Equally unavailing is the plaintiffs' argument that voluntary dismissal at a later date of a John or Jane Doe who is found to be non-diverse would cure the current jurisdictional defect. The plaintiffs cannot win on this argument because diversity must exist at the time that the action is commenced. See Richardson. 946 F. Supp. at 52 (citing Freeport-McMoran, Inc. v. KN Energy. Inc., 498 U.S. 426, 428 (1991)). Moreover, the Court has no assurances that the plaintiffs would be able to dismiss a non-diverse John or Jane Doe at a later date without otherwise destroying the action because the plaintiffs' complaint fails to aver whether the John and Jane Does are necessary and indispensable parties to the suit. See Fed.R.Civ.P. 19(a)-(b). If the John and Jane Does are not necessary parties to the suit, then their later dismissal would not adversely impact the posture of the action. However, if they are necessary parties, then their later dismissal would adversely impact the preservation and perfection of the diversity claim and destroy the action in any event. See Fed.R.Civ.P. 19(b). The plaintiffs' total failure to address this issue, leaves the Court with no basis on which to seriously entertain this point.

  For these reasons, the Court finds that plaintiffs have failed to demonstrate complete diversity as required by 28 U.S.C. § 1332, thereby, failing to establish this Court's subject matter Page 9 jurisdiction over this action. The Court, therefore, will dismiss this action for lack of subject matter jurisdiction pursuant to Rule 12(b)(1).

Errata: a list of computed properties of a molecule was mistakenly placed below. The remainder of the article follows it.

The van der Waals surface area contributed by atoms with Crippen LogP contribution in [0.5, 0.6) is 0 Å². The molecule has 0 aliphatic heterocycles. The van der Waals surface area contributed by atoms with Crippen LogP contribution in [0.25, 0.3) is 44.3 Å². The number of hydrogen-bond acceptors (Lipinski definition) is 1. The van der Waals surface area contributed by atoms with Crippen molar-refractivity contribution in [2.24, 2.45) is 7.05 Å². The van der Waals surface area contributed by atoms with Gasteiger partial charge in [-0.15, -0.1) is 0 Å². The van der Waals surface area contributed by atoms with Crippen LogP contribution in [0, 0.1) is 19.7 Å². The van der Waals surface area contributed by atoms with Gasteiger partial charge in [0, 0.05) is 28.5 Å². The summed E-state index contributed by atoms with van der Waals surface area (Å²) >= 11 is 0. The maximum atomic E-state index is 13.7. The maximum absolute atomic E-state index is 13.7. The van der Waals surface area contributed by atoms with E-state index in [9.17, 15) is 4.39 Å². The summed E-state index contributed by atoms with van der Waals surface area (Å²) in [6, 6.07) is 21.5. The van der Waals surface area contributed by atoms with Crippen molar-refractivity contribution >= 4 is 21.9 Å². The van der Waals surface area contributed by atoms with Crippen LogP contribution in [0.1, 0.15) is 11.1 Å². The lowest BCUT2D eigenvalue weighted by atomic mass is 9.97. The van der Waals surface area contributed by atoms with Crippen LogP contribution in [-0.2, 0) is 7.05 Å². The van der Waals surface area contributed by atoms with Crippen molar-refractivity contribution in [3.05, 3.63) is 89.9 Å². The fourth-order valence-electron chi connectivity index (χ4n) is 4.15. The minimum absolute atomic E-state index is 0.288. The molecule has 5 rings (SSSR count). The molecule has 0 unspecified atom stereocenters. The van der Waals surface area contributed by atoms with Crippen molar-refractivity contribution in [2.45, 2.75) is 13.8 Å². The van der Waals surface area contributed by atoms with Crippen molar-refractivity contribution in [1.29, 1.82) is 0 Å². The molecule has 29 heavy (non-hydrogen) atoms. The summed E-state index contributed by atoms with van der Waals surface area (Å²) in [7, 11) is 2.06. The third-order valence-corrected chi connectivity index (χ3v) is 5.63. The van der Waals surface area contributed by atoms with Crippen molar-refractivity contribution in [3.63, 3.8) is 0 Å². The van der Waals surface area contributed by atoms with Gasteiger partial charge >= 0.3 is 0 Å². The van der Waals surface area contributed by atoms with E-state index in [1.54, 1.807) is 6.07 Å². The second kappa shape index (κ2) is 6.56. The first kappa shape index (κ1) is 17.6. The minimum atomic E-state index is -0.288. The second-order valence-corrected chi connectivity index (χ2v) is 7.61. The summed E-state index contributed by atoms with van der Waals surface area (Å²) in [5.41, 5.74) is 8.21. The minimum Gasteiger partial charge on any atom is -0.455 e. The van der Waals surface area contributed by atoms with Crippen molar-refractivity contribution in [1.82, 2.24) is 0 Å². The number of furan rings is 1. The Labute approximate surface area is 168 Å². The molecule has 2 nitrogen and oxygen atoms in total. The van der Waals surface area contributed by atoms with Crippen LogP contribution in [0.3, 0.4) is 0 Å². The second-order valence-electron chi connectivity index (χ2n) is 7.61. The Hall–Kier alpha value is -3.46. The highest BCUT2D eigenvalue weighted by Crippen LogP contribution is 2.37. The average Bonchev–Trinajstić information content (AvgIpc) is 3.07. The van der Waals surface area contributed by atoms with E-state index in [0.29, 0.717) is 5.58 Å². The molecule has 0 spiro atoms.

II. Dismissal For Failure To State a Claim Upon Which Relief Can Be Granted

  Even if it were found that this Court has subject matter jurisdiction over the plaintiffs' claims, all four counts of the action would still be subject to dismissal pursuant to Rule 12(b)(6) for failure to state a claim upon which relief can be granted.

  Pursuant to Rule 12(b)(6), a district court should dismiss a complaint for failure to state a claim when it is clear that no relief could be granted under any set of facts that could be proved consistent with the complaint's allegations. See Hishon v. King Spalding. 476 U.S. 69, 73 (1984): EEOC v. St. Francis Xavier Parochial Sch., 117 F.3d 621, 624 (D.C. Cir. 1997). For the purposes of a Rule 12(b)(6) motion, all well-pleaded allegations are presumed to be true, and all doubts and inferences are resolved in the pleader's favor and drawn in the light most favorable to the pleader. See Phillips v. Bureau of Prisons. 591 F.2d 966, 968 (D.C. Cir. 1979). However, the court need not accept bald or controverted statements as true. See Wiggins v. Kitchens. 853 F. Supp. 505, 508 (D.D.C. 1994). ...